Knowing this was bound to happen, a team of filmmakers, who referred to their collective as “Protect the Arctic,” created an eponymous documentary to motivate people to defend the Sacred Place. Unfortunately, the pandemic forced them to cancel all of their planned film showings, leaving them saddled with hard drives full of moving footage and no way to share it.

Enter, Alex Haraus.

Haraus didn’t know about Protect the Arctic’s predicament. He only knew he wanted to act. Thinking about what to do next as he wandered the road from campsite to campsite, Haraus said he talked to his friend and fellow creator, Taylor Rae. She mentioned how a TikTok giveaway she hosted had a 10% conversion rate, which Haraus said “was just unheard of,” he recalled. Between the unmatched performance and the fact no one was talking about conservation on TikTok, he said he realized he could make a huge impact if he learned to use it strategically.

He said he’d been active on TikTok for about two weeks when he posted a video about the Arctic Refuge. The video quickly got over 5,000 views. Then, he said the Protect the Arctic team reached out. The filmmakers, he claimed, hadn’t seen anyone else talk about this issue on TikTok, and they asked if they could share their footage with him to help him spread the word. He didn’t hesitate to say yes, and told Passionfruit: “This was the dream.”

Haraus got right to work; he posted his first video with Protect the Arctic’s footage on Dec. 6, and two days later, 6,500 people already sent in letters to the BLM. Haraus and the rest of the Protect the Arctic team then realized TikTok’s potential, he remembered. According to Haraus, his videos alone “outperformed any other method” for getting the public engaged.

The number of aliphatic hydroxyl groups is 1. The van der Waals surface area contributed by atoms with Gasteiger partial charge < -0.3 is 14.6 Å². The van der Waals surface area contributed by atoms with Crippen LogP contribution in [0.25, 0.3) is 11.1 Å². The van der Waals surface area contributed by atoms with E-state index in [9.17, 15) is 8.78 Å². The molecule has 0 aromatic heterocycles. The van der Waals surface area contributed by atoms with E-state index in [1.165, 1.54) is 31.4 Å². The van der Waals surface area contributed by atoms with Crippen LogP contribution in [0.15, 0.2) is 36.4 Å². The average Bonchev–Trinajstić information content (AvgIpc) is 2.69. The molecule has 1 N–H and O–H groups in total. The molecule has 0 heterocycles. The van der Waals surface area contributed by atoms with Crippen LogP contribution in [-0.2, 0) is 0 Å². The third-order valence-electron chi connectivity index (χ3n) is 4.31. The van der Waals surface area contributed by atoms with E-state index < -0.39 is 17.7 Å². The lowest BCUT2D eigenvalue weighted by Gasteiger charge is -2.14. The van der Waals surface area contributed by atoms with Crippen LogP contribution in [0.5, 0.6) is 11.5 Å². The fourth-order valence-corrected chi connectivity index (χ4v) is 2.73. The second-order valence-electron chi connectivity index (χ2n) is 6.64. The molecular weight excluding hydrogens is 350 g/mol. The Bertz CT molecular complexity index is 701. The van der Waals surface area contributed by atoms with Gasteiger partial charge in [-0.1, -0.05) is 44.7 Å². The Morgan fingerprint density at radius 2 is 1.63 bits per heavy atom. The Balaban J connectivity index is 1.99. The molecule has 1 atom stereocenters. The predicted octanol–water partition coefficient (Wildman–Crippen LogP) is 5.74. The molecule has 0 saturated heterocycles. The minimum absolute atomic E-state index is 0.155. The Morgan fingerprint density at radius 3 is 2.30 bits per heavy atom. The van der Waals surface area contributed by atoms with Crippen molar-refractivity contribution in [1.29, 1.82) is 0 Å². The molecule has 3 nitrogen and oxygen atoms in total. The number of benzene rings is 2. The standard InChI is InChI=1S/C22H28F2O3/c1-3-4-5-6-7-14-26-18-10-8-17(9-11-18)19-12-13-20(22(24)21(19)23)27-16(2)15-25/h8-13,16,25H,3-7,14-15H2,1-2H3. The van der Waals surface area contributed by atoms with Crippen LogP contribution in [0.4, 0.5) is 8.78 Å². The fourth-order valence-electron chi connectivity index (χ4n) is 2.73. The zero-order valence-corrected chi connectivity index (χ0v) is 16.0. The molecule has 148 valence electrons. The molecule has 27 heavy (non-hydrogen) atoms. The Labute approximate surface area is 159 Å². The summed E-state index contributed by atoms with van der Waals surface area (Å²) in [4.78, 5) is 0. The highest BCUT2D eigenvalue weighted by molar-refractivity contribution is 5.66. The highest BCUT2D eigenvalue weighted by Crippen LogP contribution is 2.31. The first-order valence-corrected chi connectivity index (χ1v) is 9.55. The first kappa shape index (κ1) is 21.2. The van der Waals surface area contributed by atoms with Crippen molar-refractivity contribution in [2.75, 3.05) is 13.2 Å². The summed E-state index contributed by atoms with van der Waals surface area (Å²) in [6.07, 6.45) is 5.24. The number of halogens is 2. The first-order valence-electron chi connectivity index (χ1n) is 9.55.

At that point, Haraus joined the coalition of people from Protect the Arctic, Project Impact, the Alaska Wilderness League, and the Gwich’in Steering Committee. He spearheaded the coalition’s social media strategy. Instead of just pumping out videos or reaching out to big name creators, he and the team decided to encourage regular people to get involved. 

“I was having success as a nobody, so I realized that anyone could do it, too, especially if we taught them how,” he said.

So, Haraus put together a toolkit anyone could use to make TikTok content to educate people about the Arctic Refuge, and he encouraged them to write letters. The goal, he explained, “was to get people to speak in their style.” Through his personal conversion rate, from videos viewed to letters sent took a hit, the strategy was a huge success.

Even when the BLM closed its comment period early, it kept going. Haraus and the coalition shifted their focus to the U.S. Fish & Wildlife Service (FWS)—the agency responsible for authorizing the seismic tests oil companies need to do before they drill—in hopes of preventing permits from being approved. For a little over three weeks, from Dec. 12, 2020 to Jan. 6, 2021, Haraus and team empowered the public to get involved.